Plymouth Church (Brooklyn)
|Location||57 Orange Street
Brooklyn, New York
|Architect||Joseph C. Wells
|NRHP Reference #||66000525|
|Added to NRHP||July 4, 1961|
|Designated NHL||October 15, 1966|
Plymouth Church is an historic church located at 57 Orange Street between Henry and Hicks Streets in the Brooklyn Heights neighborhood of Brooklyn, New York City. It also has the address 75 Hicks Street.
Plymouth Church was built in 1849–50 and was designed by Joseph C. Wells – who was later one of the founders of the American Institute of Architects. The barn-like church building with its pews arranged in an arc before the pulpit became a standard design and layout for other evangelical Protestant churches throughout the United States.
In 1866, the church's original pipe organ was replaced with another by E. and G. G. Hook that was at the time the largest in the United States. In 1907–09, stained-glass windows by Frederick Stymetz Lamb were installed in the church, and at about the same time, an entrance porch was added. The Classic revival parish house and arcade which adjoin the building were built in 1913-14, and were designed by Woodruff Leeming.
When it was founded in 1847 by 21 transplanted New Englanders, the church was the third Congregationalist church to be organized in Brooklyn – then a separate city from New York – and its first pastor was Henry Ward Beecher, who became a leading figure in the abolitionist movement. Beecher remained at the church until his death in 1887. Reflecting Beecher's views, the church was a station on the Underground Railroad. A statue of Beecher by sculptor Gutzon Borglum, noted for his work on Mount Rushmore, now stands in the church garden.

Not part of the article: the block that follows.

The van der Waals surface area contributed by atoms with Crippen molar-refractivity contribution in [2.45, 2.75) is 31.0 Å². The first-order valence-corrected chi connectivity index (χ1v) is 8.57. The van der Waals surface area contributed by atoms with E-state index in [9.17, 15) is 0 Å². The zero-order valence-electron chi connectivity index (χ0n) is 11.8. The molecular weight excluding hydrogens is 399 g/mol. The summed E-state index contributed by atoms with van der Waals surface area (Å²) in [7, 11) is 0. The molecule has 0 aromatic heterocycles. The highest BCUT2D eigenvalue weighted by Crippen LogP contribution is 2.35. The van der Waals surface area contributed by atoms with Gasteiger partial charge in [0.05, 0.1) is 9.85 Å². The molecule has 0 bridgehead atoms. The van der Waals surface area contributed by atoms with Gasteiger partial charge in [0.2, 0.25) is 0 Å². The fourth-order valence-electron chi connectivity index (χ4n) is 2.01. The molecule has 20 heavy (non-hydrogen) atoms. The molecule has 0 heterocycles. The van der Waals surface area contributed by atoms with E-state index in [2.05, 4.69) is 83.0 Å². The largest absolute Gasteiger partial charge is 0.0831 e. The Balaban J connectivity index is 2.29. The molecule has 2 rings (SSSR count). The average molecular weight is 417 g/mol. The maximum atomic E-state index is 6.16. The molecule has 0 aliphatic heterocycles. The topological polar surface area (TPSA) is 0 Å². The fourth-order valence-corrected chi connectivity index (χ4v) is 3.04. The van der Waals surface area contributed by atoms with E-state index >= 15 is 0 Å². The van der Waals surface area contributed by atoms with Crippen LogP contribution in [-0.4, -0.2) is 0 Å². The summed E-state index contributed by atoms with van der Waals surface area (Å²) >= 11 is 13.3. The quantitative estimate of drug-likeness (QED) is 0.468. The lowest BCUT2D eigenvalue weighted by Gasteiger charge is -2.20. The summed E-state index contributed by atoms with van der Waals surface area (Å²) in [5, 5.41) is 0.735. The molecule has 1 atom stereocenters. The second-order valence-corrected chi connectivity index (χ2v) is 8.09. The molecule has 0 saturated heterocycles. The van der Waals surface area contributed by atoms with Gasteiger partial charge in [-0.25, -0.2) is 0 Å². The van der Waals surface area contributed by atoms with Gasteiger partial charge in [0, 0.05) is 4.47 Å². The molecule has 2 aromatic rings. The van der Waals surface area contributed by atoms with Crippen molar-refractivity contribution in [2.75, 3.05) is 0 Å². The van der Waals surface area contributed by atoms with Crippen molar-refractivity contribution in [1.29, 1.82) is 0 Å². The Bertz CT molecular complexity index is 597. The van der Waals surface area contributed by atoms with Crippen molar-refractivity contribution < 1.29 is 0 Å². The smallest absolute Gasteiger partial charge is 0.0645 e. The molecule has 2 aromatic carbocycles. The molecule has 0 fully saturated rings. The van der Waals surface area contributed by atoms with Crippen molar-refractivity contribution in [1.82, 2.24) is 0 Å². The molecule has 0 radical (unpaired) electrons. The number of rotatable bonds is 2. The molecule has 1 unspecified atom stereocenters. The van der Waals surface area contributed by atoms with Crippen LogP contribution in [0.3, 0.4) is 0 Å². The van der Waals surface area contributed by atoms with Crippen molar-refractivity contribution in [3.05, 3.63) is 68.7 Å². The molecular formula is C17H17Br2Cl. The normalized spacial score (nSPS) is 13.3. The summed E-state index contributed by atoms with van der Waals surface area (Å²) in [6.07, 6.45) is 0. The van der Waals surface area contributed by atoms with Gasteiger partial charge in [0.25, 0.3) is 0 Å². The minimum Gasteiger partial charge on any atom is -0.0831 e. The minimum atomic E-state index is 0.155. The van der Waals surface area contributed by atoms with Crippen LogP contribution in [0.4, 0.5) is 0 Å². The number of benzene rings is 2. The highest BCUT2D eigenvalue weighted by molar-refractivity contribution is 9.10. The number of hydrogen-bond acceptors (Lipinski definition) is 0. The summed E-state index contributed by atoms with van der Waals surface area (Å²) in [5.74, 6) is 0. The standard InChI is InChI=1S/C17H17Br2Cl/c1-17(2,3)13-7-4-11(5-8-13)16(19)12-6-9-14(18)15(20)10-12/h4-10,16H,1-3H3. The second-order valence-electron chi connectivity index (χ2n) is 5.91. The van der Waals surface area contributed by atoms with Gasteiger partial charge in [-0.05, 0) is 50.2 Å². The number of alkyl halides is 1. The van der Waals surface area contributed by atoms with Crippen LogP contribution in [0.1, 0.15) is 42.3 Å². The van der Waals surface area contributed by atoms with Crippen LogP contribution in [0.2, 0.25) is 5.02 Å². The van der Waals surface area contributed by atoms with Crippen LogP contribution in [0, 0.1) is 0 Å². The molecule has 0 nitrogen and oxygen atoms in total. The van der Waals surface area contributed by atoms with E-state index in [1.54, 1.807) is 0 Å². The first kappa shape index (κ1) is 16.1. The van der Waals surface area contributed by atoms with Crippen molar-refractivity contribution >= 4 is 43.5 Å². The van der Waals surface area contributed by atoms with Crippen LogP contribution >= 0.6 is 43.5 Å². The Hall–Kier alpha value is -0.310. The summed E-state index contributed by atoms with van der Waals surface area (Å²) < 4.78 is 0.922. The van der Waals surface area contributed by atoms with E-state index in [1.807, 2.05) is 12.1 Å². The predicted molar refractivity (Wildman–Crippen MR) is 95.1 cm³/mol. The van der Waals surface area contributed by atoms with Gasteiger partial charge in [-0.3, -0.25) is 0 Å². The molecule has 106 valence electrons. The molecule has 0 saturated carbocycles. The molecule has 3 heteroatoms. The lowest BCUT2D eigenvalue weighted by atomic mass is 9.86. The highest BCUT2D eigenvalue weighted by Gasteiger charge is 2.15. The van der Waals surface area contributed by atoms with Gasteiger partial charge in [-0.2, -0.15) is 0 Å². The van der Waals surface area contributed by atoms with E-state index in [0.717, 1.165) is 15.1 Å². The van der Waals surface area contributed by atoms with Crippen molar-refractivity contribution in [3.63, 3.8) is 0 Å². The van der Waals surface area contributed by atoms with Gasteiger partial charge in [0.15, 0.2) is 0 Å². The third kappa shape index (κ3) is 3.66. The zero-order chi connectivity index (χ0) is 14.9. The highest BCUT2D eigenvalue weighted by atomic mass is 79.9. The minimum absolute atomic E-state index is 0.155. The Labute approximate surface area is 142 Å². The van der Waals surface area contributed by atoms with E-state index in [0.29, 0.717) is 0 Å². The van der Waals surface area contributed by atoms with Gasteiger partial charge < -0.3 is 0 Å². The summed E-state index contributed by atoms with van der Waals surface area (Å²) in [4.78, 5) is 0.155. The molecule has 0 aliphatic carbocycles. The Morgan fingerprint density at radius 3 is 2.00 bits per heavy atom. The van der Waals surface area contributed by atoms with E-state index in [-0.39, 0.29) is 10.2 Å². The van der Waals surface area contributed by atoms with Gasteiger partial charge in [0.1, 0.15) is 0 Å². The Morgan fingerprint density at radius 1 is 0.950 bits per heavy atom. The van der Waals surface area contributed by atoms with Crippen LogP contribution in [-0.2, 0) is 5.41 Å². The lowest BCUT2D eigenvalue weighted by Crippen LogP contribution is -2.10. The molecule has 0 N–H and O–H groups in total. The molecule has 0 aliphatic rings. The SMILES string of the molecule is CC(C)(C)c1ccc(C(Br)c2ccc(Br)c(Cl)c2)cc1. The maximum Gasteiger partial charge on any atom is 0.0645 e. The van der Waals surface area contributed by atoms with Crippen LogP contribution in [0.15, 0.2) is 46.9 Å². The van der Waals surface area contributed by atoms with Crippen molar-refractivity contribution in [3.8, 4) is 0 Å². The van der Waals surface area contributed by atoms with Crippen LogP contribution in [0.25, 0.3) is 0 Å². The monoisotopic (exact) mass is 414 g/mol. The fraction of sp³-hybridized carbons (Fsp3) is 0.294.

In 1934, Plymouth Church merged with the Congregational Church of the Pilgrims, the first Congregational Church in Brooklyn, which left its Richard Upjohn-designed church at Henry and Remsen Streets – now Our Lady of Lebanon Maronite Catholic Church (a New York City Landmark) – and the resulting combined congregation was named Plymouth Church of the Pilgrims. The stained-glass windows from the Church of the Pilgrims, including windows by Louis Comfort Tiffany and Tiffany Studios, were moved to Plymouth Church's nearby Hillis Hall. The church reverted to its original name in September, 2011.
The church was added to the National Register of Historic Places in 1961. It is located within the Brooklyn Heights Historic District, designated by the New York City Landmarks Preservation Commission in 1965, and it was named a National Historic Landmark in 1966.
Today the church is a member of the National Association of Congregational Christian Churches, and its pastor is Dr. David C. Fisher.
- New York City Landmarks Preservation Commission; Postal, Matthew A. (ed. and text); Dolkart, Andrew S. (text). (2009) Guide to New York City Landmarks (4th ed.) New York:John Wiley and Sons. ISBN 978-0-470-28963-1, p.232
- White, Norval & Willensky, Elliot (2000). AIA Guide to New York City (4th ed.). New York: Three Rivers Press. ISBN 978-0-8129-3107-5., p.668
- "National Register Information System". National Register of Historic Places. National Park Service. 2007-01-23.
- "Plymouth Church of the Pilgrims". National Historic Landmark summary listing. National Park Service. 2007-09-18.
- "Art and Architecture" on the Plymouth Church website
- "Our History" on the Plymouth Church website
- Hand, Susanne and Grieff, Constance (December 20, 1984). National Register of Historic Places Inventory-Nomination: Plymouth Church of the Pilgrims (PDF). National Park Service. Retrieved 2009-06-27 and PDF (5.53 MB)
- Applegate, Debby. The Most Famous Man in America: The Biography of Henry Ward Beecher (Doubleday, June 2006).
|Wikimedia Commons has media related to Plymouth Church (Brooklyn, New York).|
- Official website
- Plymouth Church of the Pilgrims site on "Aboard the Underground Railroad", National Park Service tour list
- Henry Ward Beecher (1813-1887), at the Lincoln Institute's Mr. Lincoln and New York